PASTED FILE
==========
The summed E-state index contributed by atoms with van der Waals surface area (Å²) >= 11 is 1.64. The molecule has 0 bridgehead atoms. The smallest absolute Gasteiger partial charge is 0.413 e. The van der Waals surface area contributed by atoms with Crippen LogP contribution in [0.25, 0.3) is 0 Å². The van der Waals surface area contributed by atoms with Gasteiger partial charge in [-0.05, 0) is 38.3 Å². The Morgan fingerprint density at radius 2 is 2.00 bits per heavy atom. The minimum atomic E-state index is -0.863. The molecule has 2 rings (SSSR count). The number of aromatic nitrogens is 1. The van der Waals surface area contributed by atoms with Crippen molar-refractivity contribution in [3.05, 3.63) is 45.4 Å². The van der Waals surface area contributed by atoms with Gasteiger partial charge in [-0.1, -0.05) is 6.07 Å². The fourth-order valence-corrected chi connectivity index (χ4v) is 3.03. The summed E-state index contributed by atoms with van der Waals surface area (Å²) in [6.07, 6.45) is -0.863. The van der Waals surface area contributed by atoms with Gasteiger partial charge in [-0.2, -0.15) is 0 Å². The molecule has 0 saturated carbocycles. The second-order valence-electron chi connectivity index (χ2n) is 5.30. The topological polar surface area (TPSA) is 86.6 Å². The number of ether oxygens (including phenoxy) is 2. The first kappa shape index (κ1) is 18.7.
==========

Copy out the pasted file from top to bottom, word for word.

The summed E-state index contributed by atoms with van der Waals surface area (Å²) >= 11 is 1.64. The molecule has 0 bridgehead atoms. The smallest absolute Gasteiger partial charge is 0.413 e. The van der Waals surface area contributed by atoms with Crippen LogP contribution in [0.25, 0.3) is 0 Å². The van der Waals surface area contributed by atoms with Gasteiger partial charge in [-0.05, 0) is 38.3 Å². The Morgan fingerprint density at radius 2 is 2.00 bits per heavy atom. The minimum atomic E-state index is -0.863. The molecule has 2 rings (SSSR count). The number of aromatic nitrogens is 1. The van der Waals surface area contributed by atoms with Crippen molar-refractivity contribution in [3.05, 3.63) is 45.4 Å². The van der Waals surface area contributed by atoms with Gasteiger partial charge in [-0.1, -0.05) is 6.07 Å². The fourth-order valence-corrected chi connectivity index (χ4v) is 3.03. The summed E-state index contributed by atoms with van der Waals surface area (Å²) in [6.07, 6.45) is -0.863. The van der Waals surface area contributed by atoms with Gasteiger partial charge in [-0.2, -0.15) is 0 Å². The molecule has 0 saturated carbocycles. The second-order valence-electron chi connectivity index (χ2n) is 5.30. The topological polar surface area (TPSA) is 86.6 Å². The number of ether oxygens (including phenoxy) is 2. The first kappa shape index (κ1) is 18.7.